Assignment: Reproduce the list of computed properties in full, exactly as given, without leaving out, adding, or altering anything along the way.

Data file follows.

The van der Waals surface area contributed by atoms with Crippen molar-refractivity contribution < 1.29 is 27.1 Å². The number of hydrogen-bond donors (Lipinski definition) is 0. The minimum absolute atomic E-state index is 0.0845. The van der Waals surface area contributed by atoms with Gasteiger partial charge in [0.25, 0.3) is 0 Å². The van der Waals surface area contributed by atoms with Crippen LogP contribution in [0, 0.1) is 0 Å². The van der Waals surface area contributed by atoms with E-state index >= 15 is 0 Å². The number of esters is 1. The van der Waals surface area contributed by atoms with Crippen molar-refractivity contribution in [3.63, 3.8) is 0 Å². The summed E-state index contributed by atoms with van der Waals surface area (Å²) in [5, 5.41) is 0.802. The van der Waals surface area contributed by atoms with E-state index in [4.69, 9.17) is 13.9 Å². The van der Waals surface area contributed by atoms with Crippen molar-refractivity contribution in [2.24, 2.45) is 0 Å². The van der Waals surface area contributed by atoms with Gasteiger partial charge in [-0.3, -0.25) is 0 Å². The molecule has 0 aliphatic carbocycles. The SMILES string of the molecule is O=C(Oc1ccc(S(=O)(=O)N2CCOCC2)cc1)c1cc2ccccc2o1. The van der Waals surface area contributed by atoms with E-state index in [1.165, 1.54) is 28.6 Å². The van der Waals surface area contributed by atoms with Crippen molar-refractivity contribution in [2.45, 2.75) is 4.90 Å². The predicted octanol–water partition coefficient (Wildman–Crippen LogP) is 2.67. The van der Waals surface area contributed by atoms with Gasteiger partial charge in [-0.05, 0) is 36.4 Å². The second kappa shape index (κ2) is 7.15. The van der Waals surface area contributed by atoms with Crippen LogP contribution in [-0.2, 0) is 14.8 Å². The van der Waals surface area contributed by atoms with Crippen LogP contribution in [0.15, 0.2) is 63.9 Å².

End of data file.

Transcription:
The van der Waals surface area contributed by atoms with Crippen molar-refractivity contribution < 1.29 is 27.1 Å². The number of hydrogen-bond donors (Lipinski definition) is 0. The minimum absolute atomic E-state index is 0.0845. The van der Waals surface area contributed by atoms with Gasteiger partial charge in [0.25, 0.3) is 0 Å². The van der Waals surface area contributed by atoms with Crippen LogP contribution in [0, 0.1) is 0 Å². The van der Waals surface area contributed by atoms with E-state index >= 15 is 0 Å². The number of esters is 1. The van der Waals surface area contributed by atoms with Crippen molar-refractivity contribution in [3.63, 3.8) is 0 Å². The summed E-state index contributed by atoms with van der Waals surface area (Å²) in [5, 5.41) is 0.802. The van der Waals surface area contributed by atoms with E-state index in [4.69, 9.17) is 13.9 Å². The van der Waals surface area contributed by atoms with Crippen molar-refractivity contribution in [2.24, 2.45) is 0 Å². The van der Waals surface area contributed by atoms with Gasteiger partial charge in [-0.3, -0.25) is 0 Å². The molecule has 0 aliphatic carbocycles. The SMILES string of the molecule is O=C(Oc1ccc(S(=O)(=O)N2CCOCC2)cc1)c1cc2ccccc2o1. The van der Waals surface area contributed by atoms with E-state index in [1.165, 1.54) is 28.6 Å². The van der Waals surface area contributed by atoms with Crippen molar-refractivity contribution in [2.45, 2.75) is 4.90 Å². The predicted octanol–water partition coefficient (Wildman–Crippen LogP) is 2.67. The van der Waals surface area contributed by atoms with Gasteiger partial charge in [-0.05, 0) is 36.4 Å². The second kappa shape index (κ2) is 7.15. The van der Waals surface area contributed by atoms with Crippen LogP contribution in [-0.2, 0) is 14.8 Å². The van der Waals surface area contributed by atoms with Crippen LogP contribution in [0.15, 0.2) is 63.9 Å².